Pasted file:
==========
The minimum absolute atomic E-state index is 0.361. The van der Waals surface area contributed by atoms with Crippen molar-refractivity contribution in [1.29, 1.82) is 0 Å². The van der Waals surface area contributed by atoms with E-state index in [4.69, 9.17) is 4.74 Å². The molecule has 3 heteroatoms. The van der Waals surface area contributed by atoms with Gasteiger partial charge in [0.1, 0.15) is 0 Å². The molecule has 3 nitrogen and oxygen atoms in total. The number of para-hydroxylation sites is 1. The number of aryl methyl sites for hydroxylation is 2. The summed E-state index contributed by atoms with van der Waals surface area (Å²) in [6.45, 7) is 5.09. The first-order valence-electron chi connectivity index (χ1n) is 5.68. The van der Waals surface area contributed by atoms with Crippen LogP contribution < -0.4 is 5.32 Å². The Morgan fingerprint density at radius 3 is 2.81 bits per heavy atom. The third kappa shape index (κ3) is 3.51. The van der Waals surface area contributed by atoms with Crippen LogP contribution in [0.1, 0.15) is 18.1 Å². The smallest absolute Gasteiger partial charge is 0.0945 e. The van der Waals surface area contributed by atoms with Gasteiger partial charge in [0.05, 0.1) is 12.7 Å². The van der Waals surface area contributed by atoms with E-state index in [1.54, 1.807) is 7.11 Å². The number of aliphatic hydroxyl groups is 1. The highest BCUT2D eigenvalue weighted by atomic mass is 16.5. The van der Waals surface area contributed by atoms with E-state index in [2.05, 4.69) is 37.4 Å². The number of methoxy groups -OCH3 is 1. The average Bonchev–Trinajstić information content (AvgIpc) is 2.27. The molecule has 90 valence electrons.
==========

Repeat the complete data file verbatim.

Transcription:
The minimum absolute atomic E-state index is 0.361. The van der Waals surface area contributed by atoms with Crippen molar-refractivity contribution in [1.29, 1.82) is 0 Å². The van der Waals surface area contributed by atoms with E-state index in [4.69, 9.17) is 4.74 Å². The molecule has 3 heteroatoms. The van der Waals surface area contributed by atoms with Gasteiger partial charge in [0.1, 0.15) is 0 Å². The molecule has 3 nitrogen and oxygen atoms in total. The number of para-hydroxylation sites is 1. The number of aryl methyl sites for hydroxylation is 2. The summed E-state index contributed by atoms with van der Waals surface area (Å²) in [6.45, 7) is 5.09. The first-order valence-electron chi connectivity index (χ1n) is 5.68. The van der Waals surface area contributed by atoms with Crippen LogP contribution < -0.4 is 5.32 Å². The Morgan fingerprint density at radius 3 is 2.81 bits per heavy atom. The third kappa shape index (κ3) is 3.51. The van der Waals surface area contributed by atoms with Crippen LogP contribution in [0.1, 0.15) is 18.1 Å². The smallest absolute Gasteiger partial charge is 0.0945 e. The van der Waals surface area contributed by atoms with Gasteiger partial charge in [0.05, 0.1) is 12.7 Å². The van der Waals surface area contributed by atoms with E-state index in [1.54, 1.807) is 7.11 Å². The number of aliphatic hydroxyl groups is 1. The highest BCUT2D eigenvalue weighted by atomic mass is 16.5. The van der Waals surface area contributed by atoms with E-state index in [2.05, 4.69) is 37.4 Å². The number of methoxy groups -OCH3 is 1. The average Bonchev–Trinajstić information content (AvgIpc) is 2.27. The molecule has 90 valence electrons.